Do you have questions about how marketing automation could help your business? Are you ready to start working with a trusted automation partner? Contact us today to discuss how your company can use marketing automation the right way.

How Talent Optimization Experts Implement a Revenue Operations Strategy

Watch episode 1 of the Rev Ops Roundtable. Our special guest is Michelle Joseph, Director of Client Acquisition & Success at Cedalion Talent and Co-founder of Thrive Collective. We discuss successes, challenges, and advice for those looking to implement a Revenue Operations strategy and Michelle’s experiences when setting this up for her own work.

Getting Started with Rev Ops

In this discussion, Michelle describes how she and her team overcame the challenges of starting a business. She says their main problem was organizing and managing prospects. They knew they wanted one centralized tool that would scale with them as the business grows.

Rather than storing customer data in a Google Sheet and relying on Slack to communicate with team members and then cobbling the tools together, they felt Salesforce would provide the functions that they wanted, and then some. But, the idea of implementing the software and trying to manage the backend, all while trying to develop the talent optimization business, was daunting. 

Like many startups, finances were limited, but Michelle recognized her limitations with technology. It’s not just a matter of installing the program; users have to be trained, the system has to be customized according to unique workflows, and the backend database must be maintained and secured properly. These tasks were beyond their skills and interests.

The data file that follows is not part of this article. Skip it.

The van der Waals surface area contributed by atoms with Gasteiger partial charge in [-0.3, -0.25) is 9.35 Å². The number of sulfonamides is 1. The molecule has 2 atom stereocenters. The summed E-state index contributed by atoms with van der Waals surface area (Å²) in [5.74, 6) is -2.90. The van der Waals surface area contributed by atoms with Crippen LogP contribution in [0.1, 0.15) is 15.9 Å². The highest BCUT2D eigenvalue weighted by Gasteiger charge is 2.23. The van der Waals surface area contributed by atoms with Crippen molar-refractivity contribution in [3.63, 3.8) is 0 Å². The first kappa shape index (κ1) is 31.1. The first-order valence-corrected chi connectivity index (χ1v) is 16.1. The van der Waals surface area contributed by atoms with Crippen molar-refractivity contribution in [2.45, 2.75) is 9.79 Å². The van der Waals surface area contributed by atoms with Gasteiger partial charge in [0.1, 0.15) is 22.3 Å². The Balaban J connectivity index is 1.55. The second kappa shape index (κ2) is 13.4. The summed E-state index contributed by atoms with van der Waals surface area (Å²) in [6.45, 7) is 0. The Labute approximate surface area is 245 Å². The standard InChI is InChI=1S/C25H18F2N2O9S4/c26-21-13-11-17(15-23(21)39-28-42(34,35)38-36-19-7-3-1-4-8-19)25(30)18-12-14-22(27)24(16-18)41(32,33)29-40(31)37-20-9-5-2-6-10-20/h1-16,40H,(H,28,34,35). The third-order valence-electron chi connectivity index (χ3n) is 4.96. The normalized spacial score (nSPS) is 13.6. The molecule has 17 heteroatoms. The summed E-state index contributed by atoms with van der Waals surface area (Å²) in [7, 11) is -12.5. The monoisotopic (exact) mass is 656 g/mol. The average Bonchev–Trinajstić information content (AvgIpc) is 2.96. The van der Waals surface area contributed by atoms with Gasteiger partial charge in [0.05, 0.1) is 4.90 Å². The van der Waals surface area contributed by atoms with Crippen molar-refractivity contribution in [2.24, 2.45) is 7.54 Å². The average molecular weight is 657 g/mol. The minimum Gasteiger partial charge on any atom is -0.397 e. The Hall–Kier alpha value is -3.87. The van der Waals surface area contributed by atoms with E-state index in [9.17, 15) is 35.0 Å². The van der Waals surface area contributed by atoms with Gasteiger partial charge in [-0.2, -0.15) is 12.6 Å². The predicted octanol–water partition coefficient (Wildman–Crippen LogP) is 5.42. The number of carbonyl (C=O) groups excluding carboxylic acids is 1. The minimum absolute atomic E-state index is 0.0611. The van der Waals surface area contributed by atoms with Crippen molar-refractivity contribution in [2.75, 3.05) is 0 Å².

Revenue Operations Experts

After hearing horror stories about freelancers not setting up systems satisfactorily, Michelle was cautious about working with the right team of professionals. The opportunity costs of losing or disappointing customers were not something she was willing to pay. Nor did she have the desire to reverse engineer any problems that might crop up later on.

Working with Revenue Ops LLC was a no-brainer. The Salesforce implementation was fast and efficient. Now they’re looking ahead to segmenting their audiences and creating and automating custom flows to distribute personalized and consistent messaging to contacts regularly.

Michelle’s advice: Get it done right the first time.

Rev Ops Roundtable Episode 1
Play Video

About Revenue Ops LLC

Revenue Ops LLC is an experienced team of sales, marketing, and customer success professionals committed to helping our clients improve performance. We do this by focusing on three primary pillars:

  • People and processes
  • Technology
  • Data and analytics

Our ultimate goal is to streamline workflows so that our clients can make data-driven decisions that maximize revenue. We apply our deep knowledge of customer relationship management (CRM) systems like Salesforce and sales enablement tools like Salesloft to optimize sales potential by stimulating and tracking customer interactions.